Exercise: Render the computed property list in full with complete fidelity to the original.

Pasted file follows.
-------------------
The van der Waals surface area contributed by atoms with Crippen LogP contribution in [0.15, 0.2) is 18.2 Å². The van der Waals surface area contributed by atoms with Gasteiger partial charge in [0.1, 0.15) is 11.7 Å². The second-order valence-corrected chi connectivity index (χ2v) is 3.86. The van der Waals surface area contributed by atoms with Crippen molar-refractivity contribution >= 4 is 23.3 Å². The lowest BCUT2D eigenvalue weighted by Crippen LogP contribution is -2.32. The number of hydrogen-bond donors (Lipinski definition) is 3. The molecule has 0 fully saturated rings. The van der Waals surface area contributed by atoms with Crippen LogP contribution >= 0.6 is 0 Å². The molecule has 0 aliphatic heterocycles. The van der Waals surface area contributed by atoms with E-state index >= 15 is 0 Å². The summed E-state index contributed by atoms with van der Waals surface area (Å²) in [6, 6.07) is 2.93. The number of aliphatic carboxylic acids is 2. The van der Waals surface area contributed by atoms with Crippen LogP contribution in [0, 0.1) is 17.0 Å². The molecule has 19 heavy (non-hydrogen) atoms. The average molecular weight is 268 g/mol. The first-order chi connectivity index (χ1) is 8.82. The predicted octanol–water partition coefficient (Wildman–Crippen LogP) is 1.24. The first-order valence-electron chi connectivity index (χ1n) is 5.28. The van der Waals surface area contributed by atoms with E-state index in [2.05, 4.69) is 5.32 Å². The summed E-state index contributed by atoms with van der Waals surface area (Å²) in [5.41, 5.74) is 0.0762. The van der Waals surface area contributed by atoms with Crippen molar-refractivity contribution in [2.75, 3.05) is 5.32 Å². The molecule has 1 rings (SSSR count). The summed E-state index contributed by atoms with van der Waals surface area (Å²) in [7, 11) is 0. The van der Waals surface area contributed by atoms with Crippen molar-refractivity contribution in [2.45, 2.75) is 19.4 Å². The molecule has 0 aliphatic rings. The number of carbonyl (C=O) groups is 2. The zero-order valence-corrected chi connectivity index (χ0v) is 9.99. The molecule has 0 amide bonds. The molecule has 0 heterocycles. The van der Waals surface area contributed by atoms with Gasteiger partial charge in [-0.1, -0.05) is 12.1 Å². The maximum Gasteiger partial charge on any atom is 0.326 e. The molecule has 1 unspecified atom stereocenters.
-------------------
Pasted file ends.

The van der Waals surface area contributed by atoms with Crippen LogP contribution in [0.15, 0.2) is 18.2 Å². The van der Waals surface area contributed by atoms with Gasteiger partial charge in [0.1, 0.15) is 11.7 Å². The second-order valence-corrected chi connectivity index (χ2v) is 3.86. The van der Waals surface area contributed by atoms with Crippen molar-refractivity contribution >= 4 is 23.3 Å². The lowest BCUT2D eigenvalue weighted by Crippen LogP contribution is -2.32. The number of hydrogen-bond donors (Lipinski definition) is 3. The molecule has 0 fully saturated rings. The van der Waals surface area contributed by atoms with Crippen LogP contribution >= 0.6 is 0 Å². The molecule has 0 aliphatic heterocycles. The van der Waals surface area contributed by atoms with E-state index >= 15 is 0 Å². The summed E-state index contributed by atoms with van der Waals surface area (Å²) in [6, 6.07) is 2.93. The number of aliphatic carboxylic acids is 2. The van der Waals surface area contributed by atoms with Crippen LogP contribution in [0, 0.1) is 17.0 Å². The molecule has 19 heavy (non-hydrogen) atoms. The average molecular weight is 268 g/mol. The first-order chi connectivity index (χ1) is 8.82. The predicted octanol–water partition coefficient (Wildman–Crippen LogP) is 1.24. The first-order valence-electron chi connectivity index (χ1n) is 5.28. The van der Waals surface area contributed by atoms with E-state index in [2.05, 4.69) is 5.32 Å². The summed E-state index contributed by atoms with van der Waals surface area (Å²) in [5.41, 5.74) is 0.0762. The van der Waals surface area contributed by atoms with Crippen molar-refractivity contribution in [2.75, 3.05) is 5.32 Å². The molecule has 1 rings (SSSR count). The summed E-state index contributed by atoms with van der Waals surface area (Å²) in [7, 11) is 0. The van der Waals surface area contributed by atoms with Crippen molar-refractivity contribution in [2.45, 2.75) is 19.4 Å². The molecule has 0 aliphatic rings. The number of carbonyl (C=O) groups is 2. The zero-order valence-corrected chi connectivity index (χ0v) is 9.99. The molecule has 0 amide bonds. The molecule has 0 heterocycles. The van der Waals surface area contributed by atoms with Gasteiger partial charge in [-0.1, -0.05) is 12.1 Å². The maximum Gasteiger partial charge on any atom is 0.326 e. The molecule has 1 unspecified atom stereocenters.